On Wednesday, my teammate Chris Avis posted a very nice article on his blog about Monitoring Dynamic Memory in Windows Server 2012 Hyper-V.  Towards the end of the article, Chris makes a good observation that the counters you will likely spend the most time monitoring (specific to Dynamic Memory) are:

Hyper-V Dynamic Memory Balancer –> Average Pressure – This will allow you to see what the average available memory is at the host level over a period of time. This is great for establishing a baseline and continued monitoring over time to determine if workloads need to be shifted or more memory should be added to the host.

Hyper-V Dynamic Memory VM –> Average Pressure, Maximum Pressure, Minimum Pressure – These will allow you to look at the memory performance of individual VM instances. Again to establish a baseline as well as ongoing monitoring for future optimizations.


Although that may be true, I wanted to also  point out two more items that may be of interest when trying to figure out what is actually presented to the VM as the amount of memory it has versus how much physical memory is actually assigned to it.  These are counters you will likely look at periodically, but is still of interest as you start to really pack the VMs onto your Hyper-V hosts.

Hyper-V Dynamic Memory VM –> Guest Visible Physical Memory – This will show the amount of memory visible to the VM (What it thinks it has)

Hyper-V Dynamic Memory VM –> Physical Memory – This will show the current amount of memory in the VM (What it actually has)

I will use a VM named DC1 to explain what is going on and why.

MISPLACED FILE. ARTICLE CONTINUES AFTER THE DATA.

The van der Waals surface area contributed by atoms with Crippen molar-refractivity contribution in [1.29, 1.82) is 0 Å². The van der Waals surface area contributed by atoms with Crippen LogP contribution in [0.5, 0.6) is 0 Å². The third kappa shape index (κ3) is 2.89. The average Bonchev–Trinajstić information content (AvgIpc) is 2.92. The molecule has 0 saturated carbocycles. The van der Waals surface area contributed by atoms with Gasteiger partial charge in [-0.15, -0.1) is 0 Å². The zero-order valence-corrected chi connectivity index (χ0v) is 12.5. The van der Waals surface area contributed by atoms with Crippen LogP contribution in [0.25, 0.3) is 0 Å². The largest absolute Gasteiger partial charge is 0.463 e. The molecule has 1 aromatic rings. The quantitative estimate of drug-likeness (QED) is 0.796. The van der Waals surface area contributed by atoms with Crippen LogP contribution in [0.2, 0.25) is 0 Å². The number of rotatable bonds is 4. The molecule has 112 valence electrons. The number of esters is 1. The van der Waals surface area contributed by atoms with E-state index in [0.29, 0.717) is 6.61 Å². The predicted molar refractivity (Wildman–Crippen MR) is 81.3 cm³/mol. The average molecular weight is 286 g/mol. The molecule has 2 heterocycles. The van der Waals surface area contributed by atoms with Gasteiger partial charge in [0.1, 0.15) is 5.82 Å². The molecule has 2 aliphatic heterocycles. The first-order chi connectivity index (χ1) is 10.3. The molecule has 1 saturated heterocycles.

First, the Virtual Machine Settings for DC1 are as shown:

dc1settings

I also brought up the Memory tab for the DC1 VM and the Performance Counter view for Physical Memory and took a screenshot of both tools.

physical memory

You can see that the Physical Memory counter mirrors the Assigned Memory displayed in Hyper-V Manager (yellow highlight).  It’s also good to know what the maximum memory that was assigned to the VM (green highlight).  This is very useful as you look at sizing of VMs and sizing of your Hyper-V hosts for the VMs you plan to run on them.  Please keep in mind that these values are for the window of time that you are collecting the data. 

In my case, the Assigned Memory is at 1602 MB which is also the maximum for the real-time windows I’m looking at.

A common “mistake” many people make is to assume that the assigned memory is also what the Guest OS in the VM sees.  This is NOT the case.  Assuming the VM is not already consuming the Maximum memory per the VM Settings, Hyper-V will “tell” the VM it has more memory available that is actually assigned.  In the below screenshot that shows Guest Visible Physical Memory, you can see that in my case, the VM thinks it has 1798 MB of RAM.  Let’s say in the middle of the night, my VM is pretty much not doing anything and the Assigned Memory were to drop to 1024 MB, the Guest Visible Physical Memory may still be at 1798 MB.  Unless there is really a reason to adjust this up or down, Hyper-V will leave this setting alone for performance reasons.  If you think about it, this does make sense as there’s no reason to keep adjusting the memory visible to the VM just because it isn’t using it.  If Hyper-V did do that, it would consume more cycles on the Host and would also impact performance of the Guest OS in the VM (ever so slightly) because it would adjust itself as well.

guestvisible

I hope this provides a little more insight into Dynamic Memory for you and gets you thinking more about how you can monitor and plan for memory use in Windows Server 2012 Hyper-V with Dynamic Memory.

Harold Wong